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Vancouver Island’s economy disrupted but adapting, State of the Island report finds

Vancouver Island Economic Summit was held Wednesday and Thursday, Oct. 27-28

Source: Nanaimo Bulletin, , Oct. 28, 2021 6:45 p.m.

During COVID times, especially, the ‘State of the Island’ differs greatly sector by sector.
The Vancouver Island Economic Summit concluded Thursday, Oct. 28, with the annual presentation of the State of the Island report from Susan Mowbray, senior economist with MNP.
This year’s report highlighted “the sectoral nature of the impacts of COVID-19.” Whereas pandemic health restrictions harmed industries such as tourism, service, arts and entertainment, recreation and transportation industries, other sectors such as health and certain financial and professional services that transitioned to remote work environments reported growth.
Mowbray recalled that last year’s State of the Island report came in more uncertain times, when different pandemic restrictions were in place and vaccines weren’t yet available.
“We definitely have more clarity on where things are going, but there has not been a single narrative or data point that describes the economic journey we’ve been on or will be on going forward,” she said. “Really, the theme this year is about this ongoing disruption we’re experiencing.”
Increasing adoption of digitization is another theme common across sectors, Mowbray said, and it’s created both challenges and opportunities. In an era of worker shortages, she said, “hybrid” business models that incorporate some remote work can be helpful.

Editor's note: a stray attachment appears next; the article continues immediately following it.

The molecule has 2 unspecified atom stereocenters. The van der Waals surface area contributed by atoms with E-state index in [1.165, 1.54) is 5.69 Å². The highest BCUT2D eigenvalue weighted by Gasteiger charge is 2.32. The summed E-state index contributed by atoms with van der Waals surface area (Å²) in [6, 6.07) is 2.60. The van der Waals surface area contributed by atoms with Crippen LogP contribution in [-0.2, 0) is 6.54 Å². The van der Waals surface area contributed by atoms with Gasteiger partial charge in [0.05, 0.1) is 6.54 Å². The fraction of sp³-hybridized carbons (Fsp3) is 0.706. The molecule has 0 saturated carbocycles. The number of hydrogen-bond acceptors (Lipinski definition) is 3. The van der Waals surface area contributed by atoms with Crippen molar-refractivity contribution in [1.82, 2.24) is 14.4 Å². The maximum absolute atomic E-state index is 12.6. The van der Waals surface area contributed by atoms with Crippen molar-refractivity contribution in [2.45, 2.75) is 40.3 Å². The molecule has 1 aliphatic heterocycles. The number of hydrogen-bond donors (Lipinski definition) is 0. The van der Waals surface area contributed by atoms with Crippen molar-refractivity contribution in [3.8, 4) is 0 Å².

“Employers need to adapt to our new labour market conditions. They need to be creative,” she said. “For employers who can have part of their staff working remotely, that’s a way for them to actually attract, potentially, and retain staff.”
She added that the construction industry, for example, has shown technological advancements in pre-fabrication that creates efficiencies and reduces waste.
“We’re going to see increasing adoption of technology in areas where we never would have expected it before, and that’s actually good for our productivity,” Mowbray said.
Conversely, some workers have struggled to keep up with technology and that is one of the reasons for the labour shortage, she said, as there are gaps in digital skills.
“It’s areas that might come as a surprise. Something as simple as knowing how to process an online order if you’re a retailer … or maybe it’s how to use a tablet if you’re an electrician and you’re doing your invoices,” she said.
On the Island, the administrative, professional, scientific and technical services added jobs between 2019 and 2021, whereas employment numbers dropped in construction, hospitality and retail.
Mowbray was surprised by the construction job losses, but said they can be attributed to the completion of some large-scale projects on the Island, and also to supply chain problems.
As for the forestry sector, Mowbray said production is expected to remain stable at 2019-2020 levels following a period of persistent decline before that.
The Island’s unemployment rate in the first half of 2021 was 6.5 per cent, below B.C.’s rate of 7.3 per cent, and rebounding from an 8.7-per cent unemployment rate during 2020. Because of the Island’s aging population, though – 25 per cent of residents are 65-plus – the Island has the lowest employment and labour force participation rates in the province.
The Island’s population grew more modestly last year than during the previous five years, but the Island’s 1.2-per cent population growth was still slightly above B.C. rate of 1.1 per cent. Alberni-Clayoquot, Comox Valley and Capital regional districts were the Island’s fastest-growing regions at 1.3 per cent last year, with Nanaimo and Strathcona close behind at 1.2 per cent.

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